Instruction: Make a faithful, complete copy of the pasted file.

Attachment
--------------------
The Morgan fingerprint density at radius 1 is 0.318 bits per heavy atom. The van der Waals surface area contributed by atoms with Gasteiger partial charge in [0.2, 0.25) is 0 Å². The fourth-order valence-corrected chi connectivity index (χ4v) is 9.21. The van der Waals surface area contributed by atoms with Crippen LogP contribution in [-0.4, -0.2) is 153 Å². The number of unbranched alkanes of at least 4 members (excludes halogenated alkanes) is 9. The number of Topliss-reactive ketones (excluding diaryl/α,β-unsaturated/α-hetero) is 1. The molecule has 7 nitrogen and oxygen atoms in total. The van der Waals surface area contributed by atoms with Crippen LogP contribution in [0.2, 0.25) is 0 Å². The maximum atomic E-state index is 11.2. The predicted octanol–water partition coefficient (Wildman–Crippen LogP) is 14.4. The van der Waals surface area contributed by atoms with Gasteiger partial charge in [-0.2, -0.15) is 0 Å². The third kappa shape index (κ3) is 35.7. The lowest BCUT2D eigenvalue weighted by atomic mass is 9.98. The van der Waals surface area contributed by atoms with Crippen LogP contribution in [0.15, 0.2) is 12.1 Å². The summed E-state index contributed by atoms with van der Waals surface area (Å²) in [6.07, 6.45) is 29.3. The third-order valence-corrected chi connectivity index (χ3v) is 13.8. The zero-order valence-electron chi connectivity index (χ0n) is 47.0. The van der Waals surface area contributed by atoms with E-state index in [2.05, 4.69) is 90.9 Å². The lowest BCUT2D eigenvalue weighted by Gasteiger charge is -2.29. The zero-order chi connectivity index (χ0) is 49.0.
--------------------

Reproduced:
The Morgan fingerprint density at radius 1 is 0.318 bits per heavy atom. The van der Waals surface area contributed by atoms with Gasteiger partial charge in [0.2, 0.25) is 0 Å². The fourth-order valence-corrected chi connectivity index (χ4v) is 9.21. The van der Waals surface area contributed by atoms with Crippen LogP contribution in [-0.4, -0.2) is 153 Å². The number of unbranched alkanes of at least 4 members (excludes halogenated alkanes) is 9. The number of Topliss-reactive ketones (excluding diaryl/α,β-unsaturated/α-hetero) is 1. The molecule has 7 nitrogen and oxygen atoms in total. The van der Waals surface area contributed by atoms with Crippen LogP contribution in [0.2, 0.25) is 0 Å². The maximum atomic E-state index is 11.2. The predicted octanol–water partition coefficient (Wildman–Crippen LogP) is 14.4. The van der Waals surface area contributed by atoms with Gasteiger partial charge in [-0.2, -0.15) is 0 Å². The third kappa shape index (κ3) is 35.7. The lowest BCUT2D eigenvalue weighted by atomic mass is 9.98. The van der Waals surface area contributed by atoms with Crippen LogP contribution in [0.15, 0.2) is 12.1 Å². The summed E-state index contributed by atoms with van der Waals surface area (Å²) in [6.07, 6.45) is 29.3. The third-order valence-corrected chi connectivity index (χ3v) is 13.8. The zero-order valence-electron chi connectivity index (χ0n) is 47.0. The van der Waals surface area contributed by atoms with E-state index in [2.05, 4.69) is 90.9 Å². The lowest BCUT2D eigenvalue weighted by Gasteiger charge is -2.29. The zero-order chi connectivity index (χ0) is 49.0.